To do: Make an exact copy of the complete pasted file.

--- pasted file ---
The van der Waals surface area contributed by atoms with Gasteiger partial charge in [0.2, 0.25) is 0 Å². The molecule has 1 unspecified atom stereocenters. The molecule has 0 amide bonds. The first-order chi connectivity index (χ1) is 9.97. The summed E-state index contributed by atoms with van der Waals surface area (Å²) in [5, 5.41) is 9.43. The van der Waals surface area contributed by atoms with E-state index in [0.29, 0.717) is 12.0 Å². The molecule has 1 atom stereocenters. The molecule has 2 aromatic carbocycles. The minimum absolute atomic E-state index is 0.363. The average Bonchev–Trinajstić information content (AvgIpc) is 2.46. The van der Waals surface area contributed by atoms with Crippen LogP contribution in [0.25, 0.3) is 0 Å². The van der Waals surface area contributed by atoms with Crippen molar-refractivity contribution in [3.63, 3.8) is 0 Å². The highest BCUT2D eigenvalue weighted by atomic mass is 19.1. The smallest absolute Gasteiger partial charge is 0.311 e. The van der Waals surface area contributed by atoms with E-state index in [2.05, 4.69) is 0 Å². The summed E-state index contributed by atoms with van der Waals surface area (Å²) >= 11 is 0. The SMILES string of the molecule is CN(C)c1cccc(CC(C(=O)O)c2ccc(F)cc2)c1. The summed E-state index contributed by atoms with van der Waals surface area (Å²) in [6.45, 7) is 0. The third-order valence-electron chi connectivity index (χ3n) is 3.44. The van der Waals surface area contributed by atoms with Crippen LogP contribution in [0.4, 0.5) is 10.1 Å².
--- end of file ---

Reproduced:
The van der Waals surface area contributed by atoms with Gasteiger partial charge in [0.2, 0.25) is 0 Å². The molecule has 1 unspecified atom stereocenters. The molecule has 0 amide bonds. The first-order chi connectivity index (χ1) is 9.97. The summed E-state index contributed by atoms with van der Waals surface area (Å²) in [5, 5.41) is 9.43. The van der Waals surface area contributed by atoms with E-state index in [0.29, 0.717) is 12.0 Å². The molecule has 1 atom stereocenters. The molecule has 2 aromatic carbocycles. The minimum absolute atomic E-state index is 0.363. The average Bonchev–Trinajstić information content (AvgIpc) is 2.46. The van der Waals surface area contributed by atoms with Crippen LogP contribution in [0.25, 0.3) is 0 Å². The van der Waals surface area contributed by atoms with Crippen molar-refractivity contribution in [3.63, 3.8) is 0 Å². The highest BCUT2D eigenvalue weighted by atomic mass is 19.1. The smallest absolute Gasteiger partial charge is 0.311 e. The van der Waals surface area contributed by atoms with E-state index in [2.05, 4.69) is 0 Å². The summed E-state index contributed by atoms with van der Waals surface area (Å²) >= 11 is 0. The SMILES string of the molecule is CN(C)c1cccc(CC(C(=O)O)c2ccc(F)cc2)c1. The summed E-state index contributed by atoms with van der Waals surface area (Å²) in [6.45, 7) is 0. The third-order valence-electron chi connectivity index (χ3n) is 3.44. The van der Waals surface area contributed by atoms with Crippen LogP contribution in [0.4, 0.5) is 10.1 Å².